2.1 You Need To Draft - Own Your Distortion


It disappoints a great many people to learn that the best stuff doesn’t just fall out of their head and onto the page. Of course, great ideas come to you in the shower or right before you fall off the edge into dreamland, but it takes time to get those ideas to a place where others can use them.


Remember, you’re building a puzzle for someone else. You need to paint a picture in their head. 


Novels take years to write. The perfect screenplay gets a dozen rewrites. All of the pages in this course took months to compile and sort out.


As legend tells it, Jack Kerouac’s On The Road took all of 12 days to write. Other accounts say it took him three weeks. Wanting to take a continuous flow, jazzy approach (the Beats were all about that jazz), Kerouac taped together rolls of tracing paper - 120 feet of it in all - to run through his typewriter - never needing to stop and change out the page. 


Twelve days. Three weeks. Loads of booze and benzedrine. At the end of the book, the end of the 120 feet of paper, he had a draft. A first draft. It is a damn mess; I’ve seen it with my own eyes.“The Scroll” that was the first draft of On The Road periodically tours the country - setting up in museums and libraries for readers and fans to peruse.


Without the historical significance of the final draft of On The Road, someone would have likely thrown The Scroll into the garbage. The Scroll is, objectively, a total disaster.


Kerouac completed the first draft inside of three weeks sometime in 1951. The book would finally publish in 1958. For all of its flaws, On The Road remains one of the top-selling novels of all time.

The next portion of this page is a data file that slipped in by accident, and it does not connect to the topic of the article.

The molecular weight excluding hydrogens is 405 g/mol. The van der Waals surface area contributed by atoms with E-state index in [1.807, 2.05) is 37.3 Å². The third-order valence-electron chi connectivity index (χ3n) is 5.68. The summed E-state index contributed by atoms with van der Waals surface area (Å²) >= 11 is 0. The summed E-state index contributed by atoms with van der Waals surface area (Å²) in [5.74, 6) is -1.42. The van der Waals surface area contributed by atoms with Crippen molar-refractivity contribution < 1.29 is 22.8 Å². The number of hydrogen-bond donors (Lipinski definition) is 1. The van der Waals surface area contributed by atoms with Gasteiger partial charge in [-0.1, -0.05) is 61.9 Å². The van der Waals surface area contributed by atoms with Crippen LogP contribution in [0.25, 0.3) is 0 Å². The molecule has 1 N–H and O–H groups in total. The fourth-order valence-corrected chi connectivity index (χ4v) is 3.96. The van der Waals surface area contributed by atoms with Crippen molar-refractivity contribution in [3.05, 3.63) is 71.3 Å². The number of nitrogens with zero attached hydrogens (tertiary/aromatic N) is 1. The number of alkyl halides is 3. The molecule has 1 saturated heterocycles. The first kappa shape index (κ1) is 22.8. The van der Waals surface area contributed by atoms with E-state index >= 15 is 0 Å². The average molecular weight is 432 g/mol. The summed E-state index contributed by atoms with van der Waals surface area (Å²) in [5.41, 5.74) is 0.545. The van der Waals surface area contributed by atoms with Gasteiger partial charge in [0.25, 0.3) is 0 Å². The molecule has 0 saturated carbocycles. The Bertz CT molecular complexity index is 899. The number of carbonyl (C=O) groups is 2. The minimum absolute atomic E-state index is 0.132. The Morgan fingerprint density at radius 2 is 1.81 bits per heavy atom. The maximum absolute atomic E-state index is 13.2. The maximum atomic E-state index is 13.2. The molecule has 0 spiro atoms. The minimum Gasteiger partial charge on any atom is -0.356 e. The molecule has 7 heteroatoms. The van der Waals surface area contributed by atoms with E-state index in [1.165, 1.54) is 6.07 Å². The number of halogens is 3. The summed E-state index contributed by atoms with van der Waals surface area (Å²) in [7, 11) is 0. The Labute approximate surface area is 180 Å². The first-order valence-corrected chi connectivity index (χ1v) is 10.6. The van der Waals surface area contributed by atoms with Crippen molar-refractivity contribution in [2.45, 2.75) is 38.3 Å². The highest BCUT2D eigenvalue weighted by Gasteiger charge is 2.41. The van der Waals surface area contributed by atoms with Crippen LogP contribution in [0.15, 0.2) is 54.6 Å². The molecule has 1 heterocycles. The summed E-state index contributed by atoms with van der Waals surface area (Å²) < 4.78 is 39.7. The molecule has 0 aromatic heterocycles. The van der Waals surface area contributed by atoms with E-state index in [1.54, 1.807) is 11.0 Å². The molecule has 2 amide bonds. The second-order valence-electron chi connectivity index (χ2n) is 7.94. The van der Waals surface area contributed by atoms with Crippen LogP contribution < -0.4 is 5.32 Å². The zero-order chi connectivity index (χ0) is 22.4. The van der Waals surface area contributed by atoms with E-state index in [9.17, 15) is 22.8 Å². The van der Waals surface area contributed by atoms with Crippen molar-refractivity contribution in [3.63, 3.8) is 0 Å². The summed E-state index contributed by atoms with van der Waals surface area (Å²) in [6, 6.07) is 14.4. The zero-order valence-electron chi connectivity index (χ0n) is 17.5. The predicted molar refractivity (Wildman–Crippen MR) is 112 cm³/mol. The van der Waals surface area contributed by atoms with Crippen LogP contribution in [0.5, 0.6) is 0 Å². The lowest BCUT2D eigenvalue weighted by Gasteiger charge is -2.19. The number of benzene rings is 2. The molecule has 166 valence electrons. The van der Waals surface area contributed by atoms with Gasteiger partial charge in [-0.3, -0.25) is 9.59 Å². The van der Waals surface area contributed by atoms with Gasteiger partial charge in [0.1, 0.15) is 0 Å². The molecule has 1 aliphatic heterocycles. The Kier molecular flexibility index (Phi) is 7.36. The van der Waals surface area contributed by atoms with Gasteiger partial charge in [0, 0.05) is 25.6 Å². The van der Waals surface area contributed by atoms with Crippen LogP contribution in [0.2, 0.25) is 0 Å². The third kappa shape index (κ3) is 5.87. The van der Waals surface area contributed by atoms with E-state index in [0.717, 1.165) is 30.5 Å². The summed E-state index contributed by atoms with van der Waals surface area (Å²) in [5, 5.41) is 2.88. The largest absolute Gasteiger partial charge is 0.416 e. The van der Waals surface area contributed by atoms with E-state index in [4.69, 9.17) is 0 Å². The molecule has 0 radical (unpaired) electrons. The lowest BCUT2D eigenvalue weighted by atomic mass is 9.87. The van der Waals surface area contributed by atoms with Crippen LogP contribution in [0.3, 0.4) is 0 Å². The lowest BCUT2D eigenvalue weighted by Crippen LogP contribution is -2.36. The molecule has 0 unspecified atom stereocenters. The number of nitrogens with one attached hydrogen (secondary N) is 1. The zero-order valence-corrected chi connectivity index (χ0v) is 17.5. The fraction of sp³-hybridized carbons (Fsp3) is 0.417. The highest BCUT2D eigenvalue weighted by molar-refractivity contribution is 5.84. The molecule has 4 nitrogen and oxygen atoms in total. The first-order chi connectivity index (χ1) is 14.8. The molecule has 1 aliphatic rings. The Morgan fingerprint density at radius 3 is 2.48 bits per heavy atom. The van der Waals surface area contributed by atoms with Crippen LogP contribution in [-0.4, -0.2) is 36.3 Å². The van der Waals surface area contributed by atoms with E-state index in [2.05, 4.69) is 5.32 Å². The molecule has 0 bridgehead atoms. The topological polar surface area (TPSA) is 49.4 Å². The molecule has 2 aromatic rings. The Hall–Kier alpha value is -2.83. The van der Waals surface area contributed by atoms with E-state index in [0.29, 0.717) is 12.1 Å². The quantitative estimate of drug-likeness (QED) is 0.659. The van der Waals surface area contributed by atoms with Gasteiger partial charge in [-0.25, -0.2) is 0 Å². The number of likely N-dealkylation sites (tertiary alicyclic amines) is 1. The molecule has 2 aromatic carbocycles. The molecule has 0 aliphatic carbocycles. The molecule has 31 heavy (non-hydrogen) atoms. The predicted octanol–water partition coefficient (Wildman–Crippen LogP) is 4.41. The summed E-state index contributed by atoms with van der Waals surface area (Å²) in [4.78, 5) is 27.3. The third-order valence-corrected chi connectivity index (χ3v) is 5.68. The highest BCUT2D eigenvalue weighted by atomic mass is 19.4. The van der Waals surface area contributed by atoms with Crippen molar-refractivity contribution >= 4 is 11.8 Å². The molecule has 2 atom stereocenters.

The first draft took three weeks. The following drafts took years of work. You are a smart person with great ideas - that’s why you are here reading this page. The goal is to ensure the greatness of your idea translates to the people who need to hear it. Drafting makes your message clear as a bell.


Brilliant ideas don’t just fall out of your head and onto the page. If you’re lucky, no one will ever, ever read what you jotted down in your freewriting. No one should ever have to read your first draft. What you write in your early drafts is essential for you, but trash to everyone else.


Other times, your best stuff gets lost in the flotsam and needs to be plucked out in a moment of review. Sticking to a rigorous drafting process ensures the stuff you create is the best it can possibly be and presented in a way your audiences will love. 


Drafting is the best and fastest way to improve your craft, develop your ideas, and make something worth seeing. I have worked with writers who have Masters in Fine Arts who never once learned how to write a second draft. I’d argue if they had learned to draft early on, they wouldn’t have needed to spend money on an MFA. 


Think of all the money they could have saved.

Knowing there is a drafting process ahead lets your freewriting be even freer. Don't worry about how your stories or ideas look when the first hit the page; this entire process is about making them better.